As if the American consumer and U.S.-based businesses haven’t taken the tariffs on the chin already, many business groups are warning that more tariffs will only make the problems in the economy much more noticeable. With 78% of Americans living paycheck to paycheck, the consumer cannot really afford more pricing increases.
The stock market plunged yesterday amid fears of a renewed and intense trade war with China. After months of the “calm before the storm,” United States equity markets dropped sharply on Tuesday as traders prepared for an escalation of the U.S.-China trade war complete with more tariffs (taxes on the American consumer).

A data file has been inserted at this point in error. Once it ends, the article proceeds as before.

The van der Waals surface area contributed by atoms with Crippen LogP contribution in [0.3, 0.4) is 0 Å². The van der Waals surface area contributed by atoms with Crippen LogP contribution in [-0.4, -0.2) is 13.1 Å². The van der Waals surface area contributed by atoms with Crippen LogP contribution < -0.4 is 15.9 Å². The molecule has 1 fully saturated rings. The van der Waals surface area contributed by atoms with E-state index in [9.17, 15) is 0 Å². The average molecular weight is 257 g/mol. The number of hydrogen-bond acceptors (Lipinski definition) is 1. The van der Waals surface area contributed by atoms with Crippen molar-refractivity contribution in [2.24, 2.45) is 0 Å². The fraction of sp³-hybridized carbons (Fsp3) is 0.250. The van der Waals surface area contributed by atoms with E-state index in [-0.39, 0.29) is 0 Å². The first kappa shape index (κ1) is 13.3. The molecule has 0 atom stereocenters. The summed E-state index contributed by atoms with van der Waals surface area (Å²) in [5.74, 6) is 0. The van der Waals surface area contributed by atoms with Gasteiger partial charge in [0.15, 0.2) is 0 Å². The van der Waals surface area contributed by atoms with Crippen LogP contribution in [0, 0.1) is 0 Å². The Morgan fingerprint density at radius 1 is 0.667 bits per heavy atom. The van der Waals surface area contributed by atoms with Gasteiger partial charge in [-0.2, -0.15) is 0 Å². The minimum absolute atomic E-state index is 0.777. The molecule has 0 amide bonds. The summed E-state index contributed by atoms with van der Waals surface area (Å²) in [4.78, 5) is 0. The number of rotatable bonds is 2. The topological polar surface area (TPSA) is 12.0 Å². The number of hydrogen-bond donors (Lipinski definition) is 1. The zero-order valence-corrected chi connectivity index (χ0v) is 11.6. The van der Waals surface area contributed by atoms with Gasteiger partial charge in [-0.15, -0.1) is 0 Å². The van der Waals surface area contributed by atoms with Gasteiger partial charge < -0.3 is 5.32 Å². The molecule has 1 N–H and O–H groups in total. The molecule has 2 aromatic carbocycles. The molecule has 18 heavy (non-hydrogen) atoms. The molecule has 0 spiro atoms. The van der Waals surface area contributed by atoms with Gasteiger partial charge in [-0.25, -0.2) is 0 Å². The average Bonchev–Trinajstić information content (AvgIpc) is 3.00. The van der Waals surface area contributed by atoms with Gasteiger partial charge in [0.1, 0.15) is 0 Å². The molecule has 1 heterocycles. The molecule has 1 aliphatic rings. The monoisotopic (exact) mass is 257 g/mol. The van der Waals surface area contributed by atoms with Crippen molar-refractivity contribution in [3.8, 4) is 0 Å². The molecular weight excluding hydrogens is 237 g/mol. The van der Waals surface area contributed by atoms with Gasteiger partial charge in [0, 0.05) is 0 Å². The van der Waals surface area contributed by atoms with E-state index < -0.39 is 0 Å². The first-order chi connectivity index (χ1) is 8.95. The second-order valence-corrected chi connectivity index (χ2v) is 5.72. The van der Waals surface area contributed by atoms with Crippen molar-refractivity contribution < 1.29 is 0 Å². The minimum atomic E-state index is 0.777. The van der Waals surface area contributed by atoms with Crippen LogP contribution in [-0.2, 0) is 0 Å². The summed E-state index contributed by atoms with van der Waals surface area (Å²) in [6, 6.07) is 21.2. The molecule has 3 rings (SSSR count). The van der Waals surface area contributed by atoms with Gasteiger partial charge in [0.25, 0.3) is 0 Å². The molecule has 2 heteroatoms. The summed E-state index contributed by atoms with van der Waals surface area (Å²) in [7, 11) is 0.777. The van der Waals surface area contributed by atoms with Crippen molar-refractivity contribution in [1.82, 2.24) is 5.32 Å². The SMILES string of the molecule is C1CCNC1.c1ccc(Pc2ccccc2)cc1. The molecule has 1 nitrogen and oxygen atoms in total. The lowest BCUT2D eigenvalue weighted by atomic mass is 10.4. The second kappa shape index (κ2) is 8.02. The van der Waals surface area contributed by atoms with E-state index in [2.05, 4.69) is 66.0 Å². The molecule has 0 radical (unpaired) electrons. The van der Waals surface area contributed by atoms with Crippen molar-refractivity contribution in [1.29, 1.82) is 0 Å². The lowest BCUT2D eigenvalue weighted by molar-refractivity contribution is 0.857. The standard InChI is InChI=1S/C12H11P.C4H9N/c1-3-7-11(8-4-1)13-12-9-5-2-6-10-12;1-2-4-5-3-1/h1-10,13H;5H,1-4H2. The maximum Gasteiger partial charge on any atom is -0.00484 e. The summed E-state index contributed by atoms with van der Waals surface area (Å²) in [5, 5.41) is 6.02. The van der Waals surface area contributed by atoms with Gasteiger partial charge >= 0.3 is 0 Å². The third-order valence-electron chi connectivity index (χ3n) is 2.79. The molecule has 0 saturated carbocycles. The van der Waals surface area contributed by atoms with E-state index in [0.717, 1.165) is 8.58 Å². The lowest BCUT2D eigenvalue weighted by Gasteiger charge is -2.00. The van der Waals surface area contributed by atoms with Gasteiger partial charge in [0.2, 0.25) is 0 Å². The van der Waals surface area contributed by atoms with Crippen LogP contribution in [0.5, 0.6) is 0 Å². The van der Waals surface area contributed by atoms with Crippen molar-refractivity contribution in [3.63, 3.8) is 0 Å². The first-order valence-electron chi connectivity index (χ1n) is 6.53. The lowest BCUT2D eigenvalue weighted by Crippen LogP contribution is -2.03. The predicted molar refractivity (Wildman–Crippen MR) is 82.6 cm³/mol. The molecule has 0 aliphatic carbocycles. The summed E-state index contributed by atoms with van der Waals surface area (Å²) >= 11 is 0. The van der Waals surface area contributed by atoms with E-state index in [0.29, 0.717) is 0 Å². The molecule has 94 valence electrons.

Back in 2017, when they were making their supportive case for Trump’s tax cut and offshore tax repatriation holiday, the largest US technology companies promised they would go on hiring sprees and boost the economy. Just over a year after getting what they wanted, fund flow data shows that – contrary to Goldman’s recent calculations – these firms gave most of their huge tax savings to investors in the form of buybacks.
Tariffs are taxes, and like any regulation or tax, the increased cost will get passed onto the consumer. Although this is common sense, many still don’t believe that the trade war had an impact on their financial situation. However, just last year, Americans (not the Chinese) spent $1.4 billion per month on trade war taxes.
The national debt should be a huge concern for every single American, as the government is essentially stealing from people not yet born to pay for things now. As debt increases, so does volatility and interest rates; and at some point, the government will have to admit they cannot pay that money back.